POLITICS

Nevada Gov. Brian Sandoval To Appoint New Senator After Ensign Resigns

FILE -  In this Aug. 17, 2010 photo, U.S. Sen. John Ensign, R-Nev., participates   in the Tahoe Summit at the Sand Harbor State Park near Incline Village, Nev.   Ensign announced he will resign amid an ethics investigation.  Ensign said Thursday, April 21, 2011,  he will send Vice President Joe Biden a letter Friday making the resignation official. He said he has not violated any laws or rules, but said he could no longer subject his family, friends and constituents to further investigations.  The Republican, who is under investigation by the Senate Ethics Committee, announced in March that he would not pursue re-election.   (AP Photo/Cathleen Allison)

FILE - In this Aug. 17, 2010 photo, U.S. Sen. John Ensign, R-Nev., participates in the Tahoe Summit at the Sand Harbor State Park near Incline Village, Nev. Ensign announced he will resign amid an ethics investigation. Ensign said Thursday, April 21, 2011, he will send Vice President Joe Biden a letter Friday making the resignation official. He said he has not violated any laws or rules, but said he could no longer subject his family, friends and constituents to further investigations. The Republican, who is under investigation by the Senate Ethics Committee, announced in March that he would not pursue re-election. (AP Photo/Cathleen Allison)  (AP2010)

Republican Sen. John Ensign of Nevada is turning in his official resignation letter Friday, a day after announcing he would step down amid a developing ethics probe. Now, Governor Brian Sandoval will appoint someone to serve the remainder of the term, which expires at the end of 2012.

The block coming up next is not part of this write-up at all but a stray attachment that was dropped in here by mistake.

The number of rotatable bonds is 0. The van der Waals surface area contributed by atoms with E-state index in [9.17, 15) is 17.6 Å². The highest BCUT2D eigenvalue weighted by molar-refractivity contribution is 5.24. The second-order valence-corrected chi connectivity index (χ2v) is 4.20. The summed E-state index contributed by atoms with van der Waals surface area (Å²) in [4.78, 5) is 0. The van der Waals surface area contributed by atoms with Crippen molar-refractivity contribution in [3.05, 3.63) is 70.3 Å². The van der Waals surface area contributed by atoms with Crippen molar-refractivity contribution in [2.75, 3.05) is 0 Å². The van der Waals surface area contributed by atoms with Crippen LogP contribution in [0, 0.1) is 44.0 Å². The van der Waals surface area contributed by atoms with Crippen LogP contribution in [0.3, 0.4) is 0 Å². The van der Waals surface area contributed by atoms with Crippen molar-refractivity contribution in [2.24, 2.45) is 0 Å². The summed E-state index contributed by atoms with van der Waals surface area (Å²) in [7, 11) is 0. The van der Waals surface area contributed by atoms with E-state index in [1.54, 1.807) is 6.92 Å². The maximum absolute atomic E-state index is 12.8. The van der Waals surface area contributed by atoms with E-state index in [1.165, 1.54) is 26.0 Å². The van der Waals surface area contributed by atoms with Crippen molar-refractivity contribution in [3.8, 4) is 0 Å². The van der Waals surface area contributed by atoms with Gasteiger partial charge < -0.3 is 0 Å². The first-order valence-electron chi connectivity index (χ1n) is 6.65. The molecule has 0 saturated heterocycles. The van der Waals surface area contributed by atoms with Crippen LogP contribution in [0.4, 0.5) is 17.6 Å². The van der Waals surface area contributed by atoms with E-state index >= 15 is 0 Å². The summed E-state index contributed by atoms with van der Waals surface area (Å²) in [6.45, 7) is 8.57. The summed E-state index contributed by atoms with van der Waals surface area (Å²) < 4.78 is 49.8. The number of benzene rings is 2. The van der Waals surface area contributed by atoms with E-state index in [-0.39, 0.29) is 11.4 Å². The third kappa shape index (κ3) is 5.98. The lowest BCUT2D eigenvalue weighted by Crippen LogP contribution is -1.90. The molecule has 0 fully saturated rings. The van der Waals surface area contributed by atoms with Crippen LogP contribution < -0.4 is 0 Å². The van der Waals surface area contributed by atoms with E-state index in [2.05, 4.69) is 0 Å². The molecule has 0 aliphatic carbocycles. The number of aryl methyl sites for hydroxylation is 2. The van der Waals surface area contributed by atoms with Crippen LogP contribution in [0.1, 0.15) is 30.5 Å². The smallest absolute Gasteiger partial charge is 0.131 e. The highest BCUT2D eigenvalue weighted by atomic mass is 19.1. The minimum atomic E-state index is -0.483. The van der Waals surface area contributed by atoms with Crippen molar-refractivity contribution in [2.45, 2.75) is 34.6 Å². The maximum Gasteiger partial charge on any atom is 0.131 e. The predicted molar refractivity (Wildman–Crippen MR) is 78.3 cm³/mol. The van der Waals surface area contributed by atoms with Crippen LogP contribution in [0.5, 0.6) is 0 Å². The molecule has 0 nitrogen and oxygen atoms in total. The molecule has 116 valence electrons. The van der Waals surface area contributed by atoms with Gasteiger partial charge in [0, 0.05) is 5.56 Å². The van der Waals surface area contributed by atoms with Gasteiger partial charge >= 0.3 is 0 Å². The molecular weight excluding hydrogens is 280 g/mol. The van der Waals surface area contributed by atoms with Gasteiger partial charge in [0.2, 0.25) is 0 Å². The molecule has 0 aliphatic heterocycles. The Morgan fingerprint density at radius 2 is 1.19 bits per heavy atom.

Ensign, who admitted to an extramarital affair with a former staffer, said he feared the ongoing ethics probe would result in further "wear and tear" on himself and his family. 

Senate Ethics Committee named a special counsel in February to look into the matter, after the Justice Department and the Federal Election Commission investigated and then dropped their cases.

"As is its right, the Senate Ethics Committee is continuing its investigation of issues into which it has been inquiring for the past year and a half. Indeed, the Committee even decided recently to devote more resources to its investigation by hiring an outside counsel even though the issues have been viewed and reviewed by so many others," he said.

In his statement Ensign, who must leave office by May 3, said that he could no longer put up with the intense focus of the affair and the ethical issues.

"While I stand behind my firm belief that I have not violated any law, rule, or standard of conduct of the Senate, and I have fought to prove this publicly, I will not continue to subject my family, my constituents, or the Senate to any further rounds of investigation, depositions, drawn out proceedings, or especially public hearings," he said.

Several Republican Party officials said Thursday they hoped Sandoval would appoint U.S. Rep. Dean Heller to Ensign's seat. The officials spoke on condition of anonymity to discuss internal deliberations.

Choosing Heller or another Republican would give the party the advantage of incumbency in a highly competitive seat that could decide which party controls the Senate after next year's elections.

U.S. Rep. Shelley Berkley and wealthy businessman Byron Georgiou have said they are candidates for the Democratic nomination.

Ensign announced in June 2009 that he had an extramarital affair with Cynthia Hampton, a former member of his campaign staff, and that he had helped her husband, Doug Hampton, a member of his Senate staff, obtain lobbying work with two Nevada companies.

Doug Hampton has been indicted for illegally lobbying the senator's staff. Federal law prohibits a former senior Senate aide from lobbying the Senate for one year after terminating employment.

Democratic Sen. Barbara Boxer, who chairs the Senate Ethics Committee, and GOP Sen. Johnny Isakson, the committee's vice chairman, said they will complete their investigation in a timely fashion.

"Senator Ensign has made the appropriate decision," the senators said in a statement Thursday.

Ensign announced in March he would not pursue re-election in 2012 to protect his family from campaign attacks involving his role in Doug Hampton's lobbying career. 

Based on reporting by the Associated Press.

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